If you suspect food allergy, be systematic. Likely offenders are eggs, milk, peanuts, soy, wheat, and seafood, but any food can do it. Can you exclude the most likely offender for a week? Substitute hydrolysate for cow formula. Keep a food diary. When the skin clears up, try the food. Watch for signs if itching or redness over the next two hours. Do not try a suspect food if it causes hives or face swelling. Don’t exclude multiple food groups at the same time. It is rare to have more than one or two food allergies, and your child can get malnourished with prolonged avoidance of many foods.
With allergy-prone kids, furry animals are a risk. If you must have pets, keep them outside or at least off beds, rugs, and furniture where the child plays. Dust mites collect in bedroom carpets and bedding. Simple control measures include covering pillows and mattresses, removing bedroom carpets and frequent washing of bedclothes in hot water.
Think about stress-causing events and ways to cope with them. Review problems with your doctor. Try to make atopic dermatitis treatments part of a daily, family routine. Encourage children with atopic dermatitis to do what they can on their own.
- Moisturizers. Ointments such as petroleum jelly (such a Vasoline) are best unless they are too thick and cause discomfort. Creams may be fine for moderately dry skin or in hot, humid weather. Apply them to wet skin, immediately after bathing. Lotions and oils are not rich enough and often have a net drying effect on atopic dermatitis on skin.
- Corticosteroids. Often called topical (applied to the skin) steroids, these are cortisone-like-medications used in creams or ointments which your doctor may prescribe (Hydrocortisone, Desonide, Triamcinolone). They are not the same as the dangerous “steroids” some athletes misuse. Cortiscosteroid medicines are very helpful. Often they are the only treatment that can calm the inflamed skin.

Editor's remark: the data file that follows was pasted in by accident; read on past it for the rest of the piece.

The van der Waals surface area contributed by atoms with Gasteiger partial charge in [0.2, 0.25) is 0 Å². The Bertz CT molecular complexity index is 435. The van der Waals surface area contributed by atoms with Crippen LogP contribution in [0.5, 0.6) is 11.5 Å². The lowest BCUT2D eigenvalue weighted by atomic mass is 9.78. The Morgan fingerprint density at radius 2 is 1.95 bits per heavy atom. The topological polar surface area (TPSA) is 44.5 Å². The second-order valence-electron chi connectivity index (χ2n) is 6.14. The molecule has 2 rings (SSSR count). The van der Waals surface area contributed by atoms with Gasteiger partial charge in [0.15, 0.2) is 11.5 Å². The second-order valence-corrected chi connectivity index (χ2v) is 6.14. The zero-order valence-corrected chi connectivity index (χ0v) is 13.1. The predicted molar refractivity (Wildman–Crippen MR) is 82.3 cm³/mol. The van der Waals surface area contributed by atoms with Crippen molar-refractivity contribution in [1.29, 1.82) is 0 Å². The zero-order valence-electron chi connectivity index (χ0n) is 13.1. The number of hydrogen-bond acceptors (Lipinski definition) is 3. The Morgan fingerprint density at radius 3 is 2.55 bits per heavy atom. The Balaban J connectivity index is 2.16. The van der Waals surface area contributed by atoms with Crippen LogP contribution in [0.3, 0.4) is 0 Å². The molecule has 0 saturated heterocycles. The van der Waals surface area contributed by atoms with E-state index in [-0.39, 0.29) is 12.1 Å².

Use of steroid ointments and creams requires good judgement and careful supervision. They come in strengths from mild to super-potent. Hydrocortisone is quite safe. The more potent ones can cause thinned skin, stretch marks, and other problems if used too many days in the same areas of the body. Parents should monitor the child’s use. Ask the doctor about potency and side effects of prescribed corticosteroid medicines.
- Antibiotics. Oral or topical antibiotics reduce the surface bacterial infections that may accompany flares of atopic dermatitis.
- Antihistamines. Often prescribed to reduce itching, these medicines may cause drowsiness but seem to help some children.
- Tar preparations. Tar creams or bath emulsions can be helpful for mild inflammation.
When will my child outgrow atopic dermatitis?
For any given child, it is difficult to predict. The majority of babies with atopic dermatitis will lose most of the problem by adolescence, often before grade school. A small number will have severe atopic dermatitis into adulthood. Many have remissions that last for years. The dry skin tendency will remain. Most people learn to use moisturizers to keep their dermatitis controlled. Occasional episodes of atopic dermatitis may occur during times of stress or with jobs that expose the skin to irritants at work.
Nummular dermatitis gets its name from the Latin word nummulus, which means coin-like or coin-shaped. It is a very common skin rash in which patients report the onset of round, coin shaped, itchy lesions on a background of dry skin. They are frequently located on the lower leg, but may also be found on the arms and the trunk, especially the back. It most commonly affects men and women in the 50s and 60s, but also may affect younger people, even children in especially dry climates and in the winter.